The harping of rigid purists or self-proclaimed visionaries aside, the enduring strength of jazz has always been its ability to accommodate both tradition and innovation. Patricia Barber has done plenty of experimenting on albums like Café Blue
, Modern Cool
. Her smartly crafted originals and reinventions of rock tunes like “Light My Fire” and “The Beat Goes On” have earned Ms. Barber a much deserved reputation as one of the most unique and interesting singer/songwriter/pianists in jazz. Having found her own distinctive voice and having demonstrated a willingness to push boundaries, Ms. Barber turns her attention to the music’s tradition with this collection of twelve standards.
Nightclub provides Ms. Barber with an ideal showcase for her formidable keyboard skills. She is an astonishingly creative improviser who manages to burrow deep inside a song without losing her sense of proportion. Her piano solos on “Bye Bye Blackbird,” “Invitation” and “All or Nothing at All” are concise, brilliantly constructed explorations of those tunes. She undertakes a more extended improvisation on “Yesterdays” where she creates a fascinating dynamic between relaxation and tension. Ms. Barber has surrounded herself with musicians who can match her own high standards. “Autumn Leaves” features a remarkable solo from bassist Marc Johnson, and “Alfie” is highlighted by Charlie Hunter’s 8-string guitar.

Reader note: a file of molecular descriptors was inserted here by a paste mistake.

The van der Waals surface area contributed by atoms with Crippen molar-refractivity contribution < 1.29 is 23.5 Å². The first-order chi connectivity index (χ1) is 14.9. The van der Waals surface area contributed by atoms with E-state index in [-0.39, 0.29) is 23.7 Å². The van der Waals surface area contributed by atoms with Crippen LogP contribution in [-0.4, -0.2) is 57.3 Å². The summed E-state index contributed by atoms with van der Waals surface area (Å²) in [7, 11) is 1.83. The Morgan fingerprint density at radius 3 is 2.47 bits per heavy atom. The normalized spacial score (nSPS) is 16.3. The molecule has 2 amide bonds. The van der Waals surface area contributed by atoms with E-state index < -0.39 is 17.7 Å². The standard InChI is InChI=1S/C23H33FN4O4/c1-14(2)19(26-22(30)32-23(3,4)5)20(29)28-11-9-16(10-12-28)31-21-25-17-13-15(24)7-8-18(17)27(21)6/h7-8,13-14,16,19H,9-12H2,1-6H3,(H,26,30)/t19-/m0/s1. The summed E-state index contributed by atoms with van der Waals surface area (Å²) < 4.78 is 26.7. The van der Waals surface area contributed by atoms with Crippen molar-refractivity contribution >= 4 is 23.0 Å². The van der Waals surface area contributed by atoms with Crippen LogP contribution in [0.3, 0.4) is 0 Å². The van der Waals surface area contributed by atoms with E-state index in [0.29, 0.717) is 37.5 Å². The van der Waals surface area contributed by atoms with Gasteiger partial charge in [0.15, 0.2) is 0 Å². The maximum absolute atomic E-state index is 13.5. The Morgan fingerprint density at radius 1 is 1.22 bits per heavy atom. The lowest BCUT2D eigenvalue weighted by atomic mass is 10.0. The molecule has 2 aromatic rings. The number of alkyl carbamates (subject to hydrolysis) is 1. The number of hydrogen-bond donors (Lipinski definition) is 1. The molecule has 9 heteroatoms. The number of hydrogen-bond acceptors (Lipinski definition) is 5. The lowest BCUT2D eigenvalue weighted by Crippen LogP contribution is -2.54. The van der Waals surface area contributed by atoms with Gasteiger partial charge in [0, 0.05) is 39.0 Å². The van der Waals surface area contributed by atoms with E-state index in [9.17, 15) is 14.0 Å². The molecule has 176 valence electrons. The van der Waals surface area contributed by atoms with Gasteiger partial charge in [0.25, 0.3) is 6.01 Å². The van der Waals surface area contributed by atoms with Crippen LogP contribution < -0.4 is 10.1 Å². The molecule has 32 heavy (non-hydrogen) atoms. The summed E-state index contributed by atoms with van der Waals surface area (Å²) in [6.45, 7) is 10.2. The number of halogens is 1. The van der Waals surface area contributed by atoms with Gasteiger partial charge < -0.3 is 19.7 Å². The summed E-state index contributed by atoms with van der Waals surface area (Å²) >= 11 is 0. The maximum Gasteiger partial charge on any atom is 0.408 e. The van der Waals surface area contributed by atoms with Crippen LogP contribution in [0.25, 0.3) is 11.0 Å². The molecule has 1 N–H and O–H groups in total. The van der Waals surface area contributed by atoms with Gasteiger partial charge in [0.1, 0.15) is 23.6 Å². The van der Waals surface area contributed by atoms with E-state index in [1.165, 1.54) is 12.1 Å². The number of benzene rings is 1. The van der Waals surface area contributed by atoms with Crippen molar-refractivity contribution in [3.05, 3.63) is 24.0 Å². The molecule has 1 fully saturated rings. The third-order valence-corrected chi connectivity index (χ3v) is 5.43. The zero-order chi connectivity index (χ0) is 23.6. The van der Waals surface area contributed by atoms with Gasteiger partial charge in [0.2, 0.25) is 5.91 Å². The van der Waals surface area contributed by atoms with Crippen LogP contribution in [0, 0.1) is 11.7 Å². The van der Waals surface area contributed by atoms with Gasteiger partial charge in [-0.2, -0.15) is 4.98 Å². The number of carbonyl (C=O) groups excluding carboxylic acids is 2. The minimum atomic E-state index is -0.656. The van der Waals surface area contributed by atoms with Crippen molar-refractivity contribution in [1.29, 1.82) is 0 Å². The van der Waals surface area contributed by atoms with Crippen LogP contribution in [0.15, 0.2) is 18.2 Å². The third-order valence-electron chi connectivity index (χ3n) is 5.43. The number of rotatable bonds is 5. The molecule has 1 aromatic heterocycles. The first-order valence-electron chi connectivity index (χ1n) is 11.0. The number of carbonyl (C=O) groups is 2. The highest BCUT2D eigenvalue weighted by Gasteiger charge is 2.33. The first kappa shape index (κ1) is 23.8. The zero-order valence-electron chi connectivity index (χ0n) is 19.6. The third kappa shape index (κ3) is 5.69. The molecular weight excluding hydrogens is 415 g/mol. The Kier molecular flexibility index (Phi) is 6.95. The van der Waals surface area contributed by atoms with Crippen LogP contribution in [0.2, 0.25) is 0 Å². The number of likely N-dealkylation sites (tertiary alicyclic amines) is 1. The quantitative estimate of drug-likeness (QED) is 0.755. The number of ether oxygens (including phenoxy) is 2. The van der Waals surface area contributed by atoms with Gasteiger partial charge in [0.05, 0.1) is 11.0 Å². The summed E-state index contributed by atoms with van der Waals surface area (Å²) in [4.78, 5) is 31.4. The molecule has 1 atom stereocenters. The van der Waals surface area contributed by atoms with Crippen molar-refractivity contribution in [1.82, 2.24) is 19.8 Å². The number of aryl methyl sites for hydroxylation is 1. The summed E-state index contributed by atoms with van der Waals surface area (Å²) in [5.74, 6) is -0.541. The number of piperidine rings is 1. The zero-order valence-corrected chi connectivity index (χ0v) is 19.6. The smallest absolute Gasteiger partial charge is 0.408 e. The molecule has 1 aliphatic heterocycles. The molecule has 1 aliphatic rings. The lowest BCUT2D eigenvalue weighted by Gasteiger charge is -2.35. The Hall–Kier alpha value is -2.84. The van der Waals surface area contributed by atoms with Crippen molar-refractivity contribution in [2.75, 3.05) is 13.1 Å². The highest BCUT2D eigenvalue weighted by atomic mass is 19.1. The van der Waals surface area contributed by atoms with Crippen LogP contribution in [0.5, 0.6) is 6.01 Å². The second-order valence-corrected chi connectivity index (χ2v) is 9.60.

Ms. Barber is a quiet, intense, enormously intelligent singer who can make the hairs on the back of your neck stand up with a single word or phrase. She has chosen these standards with care and her singing is blessedly free of irony or tongue-in-cheek sarcasm. Rather than trying to subvert the lyrics, Ms. Barber underscores the timelessness of their themes by infusing them with her own thoroughly modern perspective. She turns “Just for a Thrill” and a perfectly phrased “You Don’t Know Me” into meditations on dependency and desire that feel completely contemporary. She makes a spare, evocative “I Fall in Love Too Easily” into an exercise in painful self-examination and an exceptional reading of Cole Porter’s “So in Love” into the last word on romantic obsession (no singer has ever gotten as much from the lines “so taunt me / and hurt me”). The CD is not, however, all brooding introspection. There are some lighter moments like the deliciously romantic “Summer Samba.”
Some critics will no doubt express consternation over the fact that Nightclub is not a repeat of the Modern Cool formula. However, Ms. Barber deserves credit for refusing to adhere to pre-set expectations. So long as she continues to make CDs with the kind of musicianship and insight she demonstrates here, then the past, present and future of jazz are all in good hands.